Zines and Comics and Anthologies, oh my!

I thought I’d post a round up on my personal blog of a few things I’ve been doing, so you can check them out if you’re not following along with my other projects elsewhere. Of course, all but the first are things you could purchase as gifts for yourself or others, and you’d be helping to support the creation of more things like these. Just sayin’.

Back in May, I posted the first Reader’s Theatre for Hermetic Library.

In June, I released the first ever Hermetic Library Zine. Each zine is a wild and wooly whatever of occultura and esoterrata compiled together, generally related to Hermetic Library’s overall mission of archiving, engaging and encouraging the living Western Esoteric Tradition, Hermeticism, and Aleister Crowley’s Thelema.

Back in October, I released BENT BROKEN BEAUTIFUL, from the Odd Order Anthology Project. This was the first ever release from the project, has 14 tracks by 13 artists, all new voices for this inaugural issue.

In November, over at the library I released two things: a collected volume of comics from Inktober and the second issue of the zine.

Finally, on the 20th anniversary of the birth of Hermetic Library, on December 3rd, I released an absolute monster issue of Magick, Music and Ritual 12, with 45 tracks by 41 artists.

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The Assassin’s Road

I’d actually read Kazuo Koike’s and Goseki Kojima’s The Assassin’s Road, volume 1 of Lone Wolf and Cub, with a cover by Frank Miller, back in the late 80’s. I had a friend that introduced me to Frank Miller’s Dark Knight, and ended up checking this out as well, probably due to the cover; but I’d also actually already seen one of the Lone Wolf and Cub movies years before.

I was trying to think of a good way to describe the main character in Kazuo Koike’s Lone Wolf and Cub series, and of course it’s pretty obvious to me that there’s a reflection of Dark Knight here, which probably explains the attraction for Frank Miller and perhaps some influence as well. The main character is an über-mench who outsmarts, out-fights, and out-darks everyone he comes to face; and he’s got hidden tricky gadgets. Cub is even a parentless side-kick who sometimes helps out in a minimal and comedic way.

But, either way, whether there’s an overall similarity for you as there is for me, the specifics are the story. The main character is an anti-hero. He doesn’t really start that way, but it sure turns out that way as this volume progresses. He’s a mary-sue of appearing to be an anonymous underdog but turning out to have been a better prepared and better skilled veiled personage than anyone that mistakes his reserve and self-control for weakness instead of cold and tempered steel revenge. He’ll fuck you up, son. He’ll also let you die if you’re a complication or not worth his notice, so that sucks for you. He’s a right shit at only putting effort into getting to his goal, and you’re in the way today which means it’s your time to die. He’ll stand by while that happens because you’re not important to his story. You got what you deserved, apparently, for being meaningless in his scheme of things.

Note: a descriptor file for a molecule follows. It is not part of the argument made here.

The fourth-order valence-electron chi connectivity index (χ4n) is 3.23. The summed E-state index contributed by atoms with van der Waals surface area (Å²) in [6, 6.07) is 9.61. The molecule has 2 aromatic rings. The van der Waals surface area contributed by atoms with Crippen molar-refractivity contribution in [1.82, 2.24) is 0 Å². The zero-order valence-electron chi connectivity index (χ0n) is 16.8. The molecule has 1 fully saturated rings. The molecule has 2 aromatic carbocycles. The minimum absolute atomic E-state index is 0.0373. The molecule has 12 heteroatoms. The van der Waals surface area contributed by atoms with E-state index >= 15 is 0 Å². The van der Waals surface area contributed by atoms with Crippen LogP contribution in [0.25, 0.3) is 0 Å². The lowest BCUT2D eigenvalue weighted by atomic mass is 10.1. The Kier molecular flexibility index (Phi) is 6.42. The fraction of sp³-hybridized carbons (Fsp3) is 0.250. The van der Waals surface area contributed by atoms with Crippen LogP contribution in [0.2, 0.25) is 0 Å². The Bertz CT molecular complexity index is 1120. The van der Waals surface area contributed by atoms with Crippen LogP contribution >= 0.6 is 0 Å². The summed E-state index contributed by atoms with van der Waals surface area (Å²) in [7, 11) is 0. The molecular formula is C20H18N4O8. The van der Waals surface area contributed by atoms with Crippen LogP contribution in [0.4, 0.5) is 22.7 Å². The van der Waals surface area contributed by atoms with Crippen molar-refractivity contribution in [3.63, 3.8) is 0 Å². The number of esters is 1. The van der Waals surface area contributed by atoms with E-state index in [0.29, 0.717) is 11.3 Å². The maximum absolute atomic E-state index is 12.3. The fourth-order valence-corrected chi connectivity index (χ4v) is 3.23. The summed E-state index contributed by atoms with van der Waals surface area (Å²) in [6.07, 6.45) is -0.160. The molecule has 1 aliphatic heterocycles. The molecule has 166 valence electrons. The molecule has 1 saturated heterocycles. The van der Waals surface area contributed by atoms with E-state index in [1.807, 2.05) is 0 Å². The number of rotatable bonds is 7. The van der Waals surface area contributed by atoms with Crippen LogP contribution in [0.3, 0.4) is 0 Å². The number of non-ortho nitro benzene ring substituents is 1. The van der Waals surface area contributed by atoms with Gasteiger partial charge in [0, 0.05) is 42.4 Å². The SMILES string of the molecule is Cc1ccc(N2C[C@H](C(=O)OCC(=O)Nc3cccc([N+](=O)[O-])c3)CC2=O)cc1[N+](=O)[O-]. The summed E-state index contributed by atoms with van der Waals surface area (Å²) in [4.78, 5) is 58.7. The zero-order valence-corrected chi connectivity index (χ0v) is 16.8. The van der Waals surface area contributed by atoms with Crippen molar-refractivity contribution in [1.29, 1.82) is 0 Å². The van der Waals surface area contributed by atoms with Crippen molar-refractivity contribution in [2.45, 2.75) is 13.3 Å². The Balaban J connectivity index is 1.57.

I don’t know if the language in the original Japanese was compelling, but it’s pretty minimal and not a reason to pick this series up. The story is good, the art is better, but the dialog is underwhelming in translation. The dialog services the story and plot, but that’s about all. It’s not literature, at least, not in English as it appears here.

The art is surprisingly minimal and folksy, but really does something amazing about providing details of environment and expressions; simplicity that provides complexity. There’s plenty of those peculiar moments of non-action action that I love much in other Japanese art and anime, and seems only to be found delivered with confidence there.

All in all, a worthy reputation was earned by this work of art, and I find myself with renewed interest in the following volumes, which I didn’t ever read, as well as not only my beloved Kurosawa movies, but also interest in even re-approaching things like Sakai’s Usagi Yojimbo, which I also read one volume of and then lost interest, I know not why.

Where is this Eight Gates of Deceit? Looks like a ritual! I want to go to there. Someone needs to write this ritual so I can go to it.

Koike Lone Wolf and Cub 1 Eight Gates of Deceit

Hey, I wonder if O-nibawan (meaning Spy, or “government-employed undercover agents established by the 8th Tokugawa shogun, Tokugawa Yoshimune (1684–1751). They are sometimes described as ‘ninja’.”) is where Obi-wan Kenobi’s name comes from?

Koike Lone Wolf and Cub 1 O-niwaban

Koike Lone Wolf and Cub 1